LUXURYCULTURE.COM - Living With Bottega Venetas


Sublime style and peerless craftsmanship replace logos as Bottega Veneta heralds a spirit of subtle luxury. Creative Director, Tomas Maier, is the man behind the brand.

Steeped in style and bent on craftsmanship, Bottega Veneta's Creative Director, Tomas Maier sets the tone for the new spirit of luxury.

Since its inception more than half a century ago, Bottega Veneta has furtively risen through the ranks of the luxury market, although not without its share of challenges. A slump in the 90s prompted a sell of to Gucci Group. However, the fortuitous transaction led to the appointment of the company's current Creative Director Tomas Maier. As a former graduate of Paris' Chambre Syndicale de la Haute Couture the German designer cut his sartorial teeth in the prominent French luxury house, Hermes, and Sonia Rykiel before his recruitment by Gucci, at the behest of Tom Ford. Under Maier's creative guidance, Bottega Veneta has, once again, flourished into a benchmark for style and sophistication for both men and women. Eschewing the showy monograms of its contemporaries, Bottega Veneta's calling card is craftsmanship. The combination of sublime fabrics, the deceptively simple silhouette of a well-cut dress and the intrecciato weave of Italian leather – a signature of the Italian house – tip a discreet nod to those in the know, but, since the outset, both Bottega Veneta and Maier stand resolute in the belief that quality speaks for itself.

In 2002 the creative director extended the brand's iconic style beyond the wardrobe, applying the celebrated weave to a wider vision, from fine jewelry, to furnishings and ceramics. Delicious leather bound library tables and intrecciato woven camp style benches hark back to the glamour the golden days of travel. This lifestyle aspect has given rise to collaborations with contemporaries within the world of interiors, from the revered Italian furniture producer, Poltrona Frau, to the sumptuous suites of The St. Regis' New York and Rome addresses. Maier reveals the inspiration behind Bottega Veneta.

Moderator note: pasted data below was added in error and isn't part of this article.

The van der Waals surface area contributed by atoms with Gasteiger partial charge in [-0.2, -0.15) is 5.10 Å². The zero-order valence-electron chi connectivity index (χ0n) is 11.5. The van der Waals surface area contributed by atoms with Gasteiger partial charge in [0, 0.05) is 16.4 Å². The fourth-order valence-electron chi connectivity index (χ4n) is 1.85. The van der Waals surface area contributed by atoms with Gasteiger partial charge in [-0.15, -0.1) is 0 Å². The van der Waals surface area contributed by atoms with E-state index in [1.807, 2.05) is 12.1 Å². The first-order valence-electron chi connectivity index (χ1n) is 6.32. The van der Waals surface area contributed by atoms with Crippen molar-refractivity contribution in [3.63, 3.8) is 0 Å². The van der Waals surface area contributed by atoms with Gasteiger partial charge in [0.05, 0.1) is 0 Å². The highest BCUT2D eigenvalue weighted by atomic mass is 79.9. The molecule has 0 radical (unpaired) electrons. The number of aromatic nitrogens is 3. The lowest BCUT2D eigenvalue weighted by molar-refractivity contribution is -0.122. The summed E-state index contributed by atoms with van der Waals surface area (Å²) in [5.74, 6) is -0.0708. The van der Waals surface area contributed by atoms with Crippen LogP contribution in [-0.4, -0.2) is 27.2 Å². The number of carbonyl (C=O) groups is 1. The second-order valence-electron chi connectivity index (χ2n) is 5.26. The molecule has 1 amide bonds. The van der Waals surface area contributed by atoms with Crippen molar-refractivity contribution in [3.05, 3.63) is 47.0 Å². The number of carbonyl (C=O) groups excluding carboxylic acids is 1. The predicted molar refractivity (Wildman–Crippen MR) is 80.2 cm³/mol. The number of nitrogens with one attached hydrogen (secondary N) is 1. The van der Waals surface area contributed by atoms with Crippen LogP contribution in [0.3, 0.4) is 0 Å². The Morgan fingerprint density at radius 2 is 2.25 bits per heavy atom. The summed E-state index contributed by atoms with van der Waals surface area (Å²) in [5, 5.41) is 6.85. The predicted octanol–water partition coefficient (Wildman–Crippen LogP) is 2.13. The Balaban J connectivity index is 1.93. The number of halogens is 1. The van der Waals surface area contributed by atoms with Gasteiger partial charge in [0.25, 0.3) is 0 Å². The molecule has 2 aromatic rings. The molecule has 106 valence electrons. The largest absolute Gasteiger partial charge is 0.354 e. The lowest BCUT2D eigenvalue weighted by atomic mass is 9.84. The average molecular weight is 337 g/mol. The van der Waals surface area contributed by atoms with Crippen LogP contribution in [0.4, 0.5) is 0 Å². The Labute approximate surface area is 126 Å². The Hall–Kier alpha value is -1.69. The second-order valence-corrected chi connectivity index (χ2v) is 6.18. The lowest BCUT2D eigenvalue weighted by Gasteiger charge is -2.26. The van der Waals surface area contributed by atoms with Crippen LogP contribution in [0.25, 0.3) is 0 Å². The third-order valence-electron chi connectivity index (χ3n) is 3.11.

Tomas Maier's definition of luxury:

Luxury is so personal. For me, it's something rare and of the finest quality.

If luxury were...

An object
A view of the horizon.

A person
Someone you love whom you rarely get to see.

A place
My garden, early in the morning.

In your opinion, what are the most important elements of style?
Self-confidence, quality, and individuality.

Which designers inspired you the most at the outset of your career, and why?
I've always admired designers like Cristobal Balenciaga, Coco Chanel, and Yves Saint Laurent, individuals whose vision and talent altered the course of fashion.

Your father was an architect. Your suites for The St. Regis hotels and Bottega Veneta's living collection illustrate your flair for the home, what made you choose fashion over architecture or interior design?
I don't know, really. Probably I wanted to follow my own path. I have always loved architecture and furniture design, but I knew from a young age that I wanted to be a fashion designer.

You collect books, porcelain and art - particularly photography. What inspired your collections and what are your most prized pieces?